This song is actually an instance where I didn’t follow my typical “melody and lyrics together” formula – that can be a little hard to force, so if it doesn’t come immediately on Challenge days, I’ll just start with lyrics. So I wrote the verses and bridge first, and then set them to music. This was the only day of the challenge I had off, so I was able to sit at home and futz around on the ukulele to find the chords and melody. I used a technique a brilliant songwriter, Becca Stevens, suggests doing if you’re stuck: not really playing chords, but just finding note combinations you like – and then finger picking them. It’s so easy to do on 4 strings! You can also try a new tuning (something standard, or make one up) to try and find interesting sounds. (btw, if you want to hear more uke and guitar and charango amazingness, go listen to Becca. She is ABSOLUTELY amazing.)
I used a technique a brilliant songwriter, Becca Stevens, suggests doing if you’re stuck: not really playing chords, but just finding note combinations you like – and then finger picking them.
Tell us about Punch the Sun! How did you form?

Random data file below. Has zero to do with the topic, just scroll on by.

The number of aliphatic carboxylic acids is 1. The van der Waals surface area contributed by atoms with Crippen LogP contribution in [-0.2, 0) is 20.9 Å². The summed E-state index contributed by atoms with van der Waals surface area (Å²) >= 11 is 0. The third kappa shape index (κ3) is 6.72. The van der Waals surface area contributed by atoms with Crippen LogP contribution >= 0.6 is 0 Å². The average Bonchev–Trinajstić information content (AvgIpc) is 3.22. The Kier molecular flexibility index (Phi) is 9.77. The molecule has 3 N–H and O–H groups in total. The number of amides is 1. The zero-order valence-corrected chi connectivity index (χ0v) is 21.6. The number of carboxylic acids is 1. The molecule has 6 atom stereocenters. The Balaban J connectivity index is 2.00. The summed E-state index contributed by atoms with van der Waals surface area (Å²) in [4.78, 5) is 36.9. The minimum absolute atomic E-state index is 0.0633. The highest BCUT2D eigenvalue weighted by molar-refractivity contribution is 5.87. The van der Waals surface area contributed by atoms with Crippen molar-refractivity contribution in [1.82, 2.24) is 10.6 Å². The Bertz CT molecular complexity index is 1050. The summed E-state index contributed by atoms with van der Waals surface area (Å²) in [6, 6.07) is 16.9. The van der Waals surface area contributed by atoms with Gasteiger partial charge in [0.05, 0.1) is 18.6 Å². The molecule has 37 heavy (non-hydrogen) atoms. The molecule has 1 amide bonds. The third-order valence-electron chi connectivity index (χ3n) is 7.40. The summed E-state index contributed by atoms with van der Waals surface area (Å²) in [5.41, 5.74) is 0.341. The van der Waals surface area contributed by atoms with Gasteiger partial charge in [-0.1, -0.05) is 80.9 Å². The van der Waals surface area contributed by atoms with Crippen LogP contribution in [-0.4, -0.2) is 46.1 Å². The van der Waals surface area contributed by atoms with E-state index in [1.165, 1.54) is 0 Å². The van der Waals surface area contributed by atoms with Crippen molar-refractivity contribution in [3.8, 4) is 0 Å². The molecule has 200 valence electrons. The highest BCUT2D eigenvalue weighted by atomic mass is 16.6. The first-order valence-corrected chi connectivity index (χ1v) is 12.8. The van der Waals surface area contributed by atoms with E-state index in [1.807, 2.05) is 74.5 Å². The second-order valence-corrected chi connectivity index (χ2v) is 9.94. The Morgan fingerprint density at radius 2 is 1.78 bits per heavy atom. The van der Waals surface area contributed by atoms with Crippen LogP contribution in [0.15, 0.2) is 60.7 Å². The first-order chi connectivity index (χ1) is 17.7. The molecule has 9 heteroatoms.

Well, we all started playing music together about 4 years ago – though that’s not entirely true. My husband, Dru, is a guitar player, and we actually played in a college band together back in 2005/2006 that he formed with my brother and another friend (we were called Lawn Chair Philosophers). I met my drummer, Campbell, at the University of Montana through the jazz program, where we played in a combo together. Once we all moved to NYC (Dru and I moved in late 2012, and Campbell moved in late 2013) I dove into the jazz scene, but then slowly started playing my original music and convinced these guys to play with me. We added on a bass player (Adi) and our friend Pamela, who Campbell met at work (she actually hired him), to sing harmonies. For a long time played under my name – kind of a vestige of the jazz days, I think. Around the time I picked up the bass, we started rehearsing more and it just felt appropriate to find a band name. So here we are!